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  1. #1
    Join Date
    Aug. 11, 2010
    Location
    Bay Area, CA
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    195

    Default Legs body legs

    I ride H/J.. my horse is jumped 3-4 days a week. He is super fit but I want to protect his legs/body the best that I can.

    Obviously I ride him in front and back boots for protection and well fitted tack

    He gets the Smartcombo supplement. (contains Glucosamine, MSM, Vitamin C, Biotin, Amino Acids, Omega 3 Fatty Acids, Probiotics, Prebiotics, Digestive Enzymes)

    I also do a Vetrolin Liniment all over his body about once a week. (http://www.smartpakequine.com/vetrol...x?cm_vc=Search)

    I notice that eventers tend to wrap their horses legs a lot after workouts/hard rides/shows.

    Does anyone have any advice/recommendations for anything I can do or should be doing for Henry after our rides?

    I want to make sure that I am tending to him the best that I can!

    Thanks!
    ::Karley::

    Henry (House of Fortuny) 7 yr old OTTB
    http://dondeestahenry.blogspot.com/



  2. #2
    Join Date
    Apr. 20, 2013
    Location
    Kansas City
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    746

    Default

    This is a great question! I too have wondered about boots and wraps to decrease the concussion of work. My mare is 8 and just starting on Smartcombo ultra so I know about that supplement. I will be interested in the experts responses.


    1 members found this post helpful.

  3. #3
    Join Date
    Jan. 16, 2002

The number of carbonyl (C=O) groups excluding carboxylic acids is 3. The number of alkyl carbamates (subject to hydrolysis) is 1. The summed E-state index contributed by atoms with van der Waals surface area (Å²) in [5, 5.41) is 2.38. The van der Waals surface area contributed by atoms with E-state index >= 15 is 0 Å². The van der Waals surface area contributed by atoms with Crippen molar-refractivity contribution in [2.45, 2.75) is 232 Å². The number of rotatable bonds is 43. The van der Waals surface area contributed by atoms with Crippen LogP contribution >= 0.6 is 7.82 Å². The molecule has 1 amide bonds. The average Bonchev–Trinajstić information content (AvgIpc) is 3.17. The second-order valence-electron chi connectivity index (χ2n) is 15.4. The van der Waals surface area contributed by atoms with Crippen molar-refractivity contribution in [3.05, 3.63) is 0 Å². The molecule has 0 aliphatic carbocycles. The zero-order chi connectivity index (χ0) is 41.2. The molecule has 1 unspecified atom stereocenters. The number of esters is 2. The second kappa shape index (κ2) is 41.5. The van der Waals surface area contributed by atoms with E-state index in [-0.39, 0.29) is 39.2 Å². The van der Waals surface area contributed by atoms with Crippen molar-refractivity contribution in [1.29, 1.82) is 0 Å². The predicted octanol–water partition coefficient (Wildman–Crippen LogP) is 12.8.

Location
    West Coast of Michigan
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    Default

    The use of boots/wraps does not go into the "obviously" category for me personally. If they need it for protection from bangs or bumps, sure. But that isn't going to help tendons or ligaments at all.

    I'm an eventer, and only wrap my white horse's legs to keep them CLEAN. I do ice, however, after XC and that (IMO) is very beneficial, with minimal to no down side other than a very small amount of work. I do not use poultice or liniments, having come to the conclusion after a lot of very scientific thinking about what they actually do that they do . . . virtually nothing. I feel the same about 99% of supplements. I do feed flax seeds and have no beef with appropriate vitamins/minerals. Everything else, IMO, is a bunch of fluff.

    My best advice for maintaining soundness? Keep the animal FIT, in ideal weight with the best nutrition choices available, invest as much as you possibly can in the best hoof care you can get, avoid bad footing like the plague, warmup and cool down appropriately, keep gratuitous pounding to a minimum, and turn the animal out as much as you possibly can. All of which adds almost NOTHING to the monthly horse bill, by the way.
    Click here before you buy.


    4 members found this post helpful.

  4. #4
    Join Date
    Aug. 11, 2010
    Location
    Bay Area, CA
    Posts
    195

    Default

    Thanks for your 2 cents Deltawave

    Sounds like I'm already doing what you recommend (sans the ice)... just wanted to see what others thought
    ::Karley::